‘The Light of Truth Upon Them’: Oil Painting by Indigenous Artist Cynthia Cagle on Display at the Statehouse

“The Light of Truth About Them” by C. Cagle. Oil on canvas, 3’x5′, 2021. Image courtesy.

“The Light of Truth Upon Them,” an oil painting by Xicana artist Cynthia Cagle, will be on display in the Vermont Statehouse’s Map Room from March 8, celebrating International Women’s Day, until March 31 March. Presented by the Vermont State Curator’s Office, the painting was commissioned by the Vermont Suffrage Centennial Alliance to commemorate the vote and the centennial of the 19th Amendment.

South Burlington resident Cynthia Cagle’s work explores the metaphysical relationship between identity and nature. Using her experiences as a biracial woman, Cynthia creates paintings, collages, and murals that explore themes related to biology, relationships, generational trauma, and the impact of colonialism.

Combining the struggles of Indigenous, Black, Latino and Asian peoples, the history of the struggle for the vote dates back well before 1920 and continues today. Cagle’s painting shines a light on the perseverance of those who have stood up – and continue to stand up – in the face of injustice in Vermont and across the country.

As an artist of Indigenous ancestry, Cagle’s art confronts notions of progress. As one group progresses toward independence and self-reliance, often another is left behind, such as Native Americans. His art is a fierce condemnation of quirky freedoms – peeling away the facade of more comfortable notions of equality to expose injustice.


Six women are featured in Cagle’s painting. Zitkala-Ša, a member of the Yankton Dakota Sioux, advocated for women’s rights in her graduation speech, given at White’s Indiana Manual Labor Institute in 1895.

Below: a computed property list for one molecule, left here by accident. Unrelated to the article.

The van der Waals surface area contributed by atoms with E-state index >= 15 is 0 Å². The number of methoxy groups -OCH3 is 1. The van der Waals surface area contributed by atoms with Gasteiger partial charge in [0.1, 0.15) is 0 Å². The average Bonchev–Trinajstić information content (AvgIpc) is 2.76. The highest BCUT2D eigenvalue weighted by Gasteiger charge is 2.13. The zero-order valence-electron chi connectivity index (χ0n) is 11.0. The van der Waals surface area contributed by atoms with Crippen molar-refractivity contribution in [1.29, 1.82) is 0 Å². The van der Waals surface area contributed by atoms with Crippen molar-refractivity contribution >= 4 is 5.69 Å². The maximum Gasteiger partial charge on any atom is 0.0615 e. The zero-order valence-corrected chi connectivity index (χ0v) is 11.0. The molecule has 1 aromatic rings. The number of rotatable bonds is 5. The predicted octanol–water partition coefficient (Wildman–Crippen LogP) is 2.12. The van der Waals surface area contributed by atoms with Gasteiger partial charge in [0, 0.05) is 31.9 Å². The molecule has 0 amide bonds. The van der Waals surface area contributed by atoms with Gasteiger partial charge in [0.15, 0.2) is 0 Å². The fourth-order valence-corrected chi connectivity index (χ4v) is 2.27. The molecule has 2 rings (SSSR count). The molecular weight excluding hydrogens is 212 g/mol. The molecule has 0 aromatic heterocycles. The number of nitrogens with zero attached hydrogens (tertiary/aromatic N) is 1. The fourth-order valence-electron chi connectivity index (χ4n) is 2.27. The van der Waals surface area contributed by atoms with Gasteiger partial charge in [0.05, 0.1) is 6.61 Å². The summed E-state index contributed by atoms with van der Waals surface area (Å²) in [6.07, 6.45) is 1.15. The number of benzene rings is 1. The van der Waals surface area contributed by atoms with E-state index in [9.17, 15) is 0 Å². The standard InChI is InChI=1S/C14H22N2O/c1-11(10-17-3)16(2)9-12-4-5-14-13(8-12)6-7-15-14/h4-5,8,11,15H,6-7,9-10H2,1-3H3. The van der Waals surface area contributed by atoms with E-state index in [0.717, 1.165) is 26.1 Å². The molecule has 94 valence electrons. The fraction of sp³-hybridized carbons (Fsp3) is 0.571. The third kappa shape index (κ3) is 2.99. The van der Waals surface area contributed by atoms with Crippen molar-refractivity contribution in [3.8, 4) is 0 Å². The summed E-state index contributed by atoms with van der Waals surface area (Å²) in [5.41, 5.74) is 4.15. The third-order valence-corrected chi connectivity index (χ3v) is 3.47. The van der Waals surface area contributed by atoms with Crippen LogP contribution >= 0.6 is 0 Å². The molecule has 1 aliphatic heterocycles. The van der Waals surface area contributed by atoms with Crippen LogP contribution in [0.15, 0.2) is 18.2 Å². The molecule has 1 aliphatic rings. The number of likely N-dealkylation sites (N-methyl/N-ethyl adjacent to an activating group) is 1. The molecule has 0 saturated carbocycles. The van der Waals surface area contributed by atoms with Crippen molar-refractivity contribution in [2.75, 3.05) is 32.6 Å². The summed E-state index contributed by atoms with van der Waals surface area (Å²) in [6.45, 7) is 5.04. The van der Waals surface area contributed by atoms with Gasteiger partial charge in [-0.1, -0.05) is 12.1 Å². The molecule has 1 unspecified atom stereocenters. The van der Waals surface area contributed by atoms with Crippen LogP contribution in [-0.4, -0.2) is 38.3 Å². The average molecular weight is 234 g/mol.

Before becoming a force in the suffrage movement, Ida B. Wells – born into slavery in Mississippi – documented the horrors of lynching through her courageous journalism. Wells wrote, “The way to right wrongs is to shine the light of truth upon them. She saw the right to vote as inseparable from civil rights and the fight against racism.

Her work was shared by Vermonter Lucy JC Daniels of Grafton, who picketed the White House in 1917 and was arrested, tried, convicted and incarcerated. She also championed black and working-class women to get the vote.

Mabel Ping Hua Lee, the first Chinese woman to earn a doctorate in economics, fought for the right to vote alongside white suffragettes in the early 20th century. However, due to the Chinese Exclusion Law, she herself could not vote until 1943.

These women paved the way for other activists and legislators, including Louvenia Dorsey Bright of Vermont, the state’s first black legislator, elected to the Vermont House in 1988, and Stacey Abrams of Georgia, who continues to fight today to expand access to the vote, regardless of political party, in its work to bring down voter suppression laws.

“The Light of Truth Upon Them” tells the story of the struggle of women – black, indigenous, Asian, Latina and white – to have an equal voice in American democracy. These women, though separated by time and circumstances, represent the unified front of freedom seekers determined to provide everyone, regardless of race, gender or class, with the basic human right to vote. This chronicle is part of Vermont history, and the women of the shores of Lake Champlain, photographed against a backdrop of sunflowers and the Adirondacks, remind us that the history of the struggle to vote is both our heritage and our future.

Due to ongoing COVID restrictions, masks are required in the Vermont Statehouse, and the only entrance is located at the west rear of the building.


About Catharine C. Bean

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